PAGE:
“ Renaissance thinkers studied children at play….”

Something bounced along my synapses when I heard that phrase.

I was on one of those late evening hunts for a resource when I ran into Edward Deming (1900–93) and his friend Russell Ackoff (1919–09) of the Wharton Biz School on a YouTube video archived from ’92. These two geniuses of the biz world were in a spirited and remarkably prescient conversation about the ills of education. It was a serendipitous find. It grabbed my attention.

In the wee hours of the morning over the last couple of weeks that quote about play continued to nag at me- the idea that two wise business icons saw play as being important enough to mention; one of those statements that you question, wonder about, and finally, seek to confirm. Why does play matter?

But, before I go there…

I’m an Edward Deming fan from back in the 80s. He was the biz genius who led redesign efforts within Japanese companies just after WWII — a result of his work under contract with the U.S. Army during what we refer to in our history books as Occupied Japan. Despite his successes there, it was only in the early 1980s when the American auto industry was losing its tailpipes to Japanese companies — Honda, Toyota, Nissan — that Ford Motor Company finally reached out to Deming for some help. He started using his famous red bead-white bead experiment as a teaching tool and became the persona grata of America’s corporate development circuit. For a brief moment in time, it appeared that running business as usual might change in America just as it had in Japan under his tutelage. But, as Deming once said the West and the East operate from different philosophies and different worldviews. The U.S. never could wrap around his work.

I was introduced to Deming’s work as a young educator and I’ve been revisiting his work periodically ever since to make connections to the work of educating young and adult learners.

Deming’s work influenced William Glasser somewhere along the way to blend Deming’s view of quality management with Glasser’s own understanding of humans’ basic needs — survival, love/belonging, power to achieve, freedom, and fun. Glasser’s work moves Deming’s from the factory floor to inside schools — among those educators who have chosen to adopt the principles of quality management and choice theory. Few have.

“ Renaissance thinkers studied children at play…. “

As a friend says, if you ask the right question, you can find anything on the Internet. Finally, my search for verification of this quote came up as a hit upon a Dr. Joseph Frost. When I found his article on playgrounds and play, it led to his book, A History of Children’s Play and Play Environments: Toward a Contemporary Child Saving Movement and this information:

“Leading scholars of the Renaissance and the Reformation refined and broadened the perspectives on play set forth by such figures as Plato, Aristotle, and Quintillian. They proposed that education should be reformed, harsh discipline banned, and schooling pleasant. Children should be taught according to stages of development, individual differences should be addressed, both boys and girls should be educated, and children should learn by doing. The pre-modern scholars discussed here became avid students of children at play, helping to enrich existing views or theories, adding substance to knowledge of play, and leaving a rich body of knowledge for later scholars. For example, “learning by doing,” a theme developed by Comenius, Pestallozi, and Froebel, was later to become a basic principle espoused by Dewey, Piaget, and Montessori. All understood, as did the ancient Greeks and Romans, that play was essential for health and development. “ (Ulich. 1945)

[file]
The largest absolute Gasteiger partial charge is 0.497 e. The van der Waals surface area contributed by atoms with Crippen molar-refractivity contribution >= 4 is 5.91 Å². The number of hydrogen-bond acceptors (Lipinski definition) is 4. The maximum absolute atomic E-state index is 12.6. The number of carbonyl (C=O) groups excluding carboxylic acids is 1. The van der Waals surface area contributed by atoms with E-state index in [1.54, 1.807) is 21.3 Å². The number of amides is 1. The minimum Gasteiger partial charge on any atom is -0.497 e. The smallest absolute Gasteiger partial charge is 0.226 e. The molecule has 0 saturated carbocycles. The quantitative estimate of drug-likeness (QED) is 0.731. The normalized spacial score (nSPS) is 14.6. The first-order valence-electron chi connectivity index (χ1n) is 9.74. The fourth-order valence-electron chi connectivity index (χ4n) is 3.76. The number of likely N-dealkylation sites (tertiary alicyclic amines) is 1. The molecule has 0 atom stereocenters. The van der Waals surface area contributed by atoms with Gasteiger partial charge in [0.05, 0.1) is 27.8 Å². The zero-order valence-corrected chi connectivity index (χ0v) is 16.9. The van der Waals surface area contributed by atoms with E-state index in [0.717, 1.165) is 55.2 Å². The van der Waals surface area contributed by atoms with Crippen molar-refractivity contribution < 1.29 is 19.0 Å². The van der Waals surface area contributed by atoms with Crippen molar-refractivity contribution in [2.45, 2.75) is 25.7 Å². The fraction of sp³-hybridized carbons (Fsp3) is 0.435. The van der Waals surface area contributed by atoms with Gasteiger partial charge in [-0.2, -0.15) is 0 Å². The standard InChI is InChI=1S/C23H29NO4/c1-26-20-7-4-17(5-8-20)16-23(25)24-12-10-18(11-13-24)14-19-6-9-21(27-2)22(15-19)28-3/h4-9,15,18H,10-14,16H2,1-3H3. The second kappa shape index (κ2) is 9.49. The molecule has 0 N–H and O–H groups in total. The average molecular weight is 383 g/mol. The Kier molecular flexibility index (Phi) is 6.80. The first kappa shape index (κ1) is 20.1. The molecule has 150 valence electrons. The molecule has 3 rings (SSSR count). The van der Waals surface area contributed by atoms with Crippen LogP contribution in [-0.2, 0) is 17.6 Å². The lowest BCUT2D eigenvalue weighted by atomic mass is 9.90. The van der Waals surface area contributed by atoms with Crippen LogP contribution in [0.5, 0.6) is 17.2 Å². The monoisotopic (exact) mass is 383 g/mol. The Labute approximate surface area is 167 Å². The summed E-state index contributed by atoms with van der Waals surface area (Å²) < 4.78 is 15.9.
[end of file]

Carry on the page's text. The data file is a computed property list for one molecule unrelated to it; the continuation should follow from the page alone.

We humans like to play.

We’ve learned survival skills through play -practicing what we see adults do. Even though survival of the fittest on the plains or in the forests of generations past is long gone for most of us in the world, young people still observe adults at work and turn that work into their play. Watching children industriously and intensely involved in housekeeping and wooden block centers reminds me that our lives are bound to learning how to be a part of families and communities, life’s survival lessons rooted in play. When we take those opportunities away, we limit children’s capacity to turn play into the lifelong learning of family and community building.

As I’ve watched children at play in treehouses and sandboxes, on soccer fields and basketball courts, creating musicals and tent cities, it strikes me that learning to square with the community sets up a pathway to feeling a sense of belonging. I once watched a disabled child, on the sidelines of kids jumping rope, tentatively ask to turn the rope. I watched one of the rope turners take him by the hand and show him how to catch the rhythm of rope turning as another child jumped. The assistant stood watchful on the sidelines as the children worked out his entry into the community of play. The disabled child was learning about finding power in his own capability to own his fight through a challenging task. He and the rope turner were learning about the value of caring and belonging within a community at play.

Children gravitate to freedom and fun.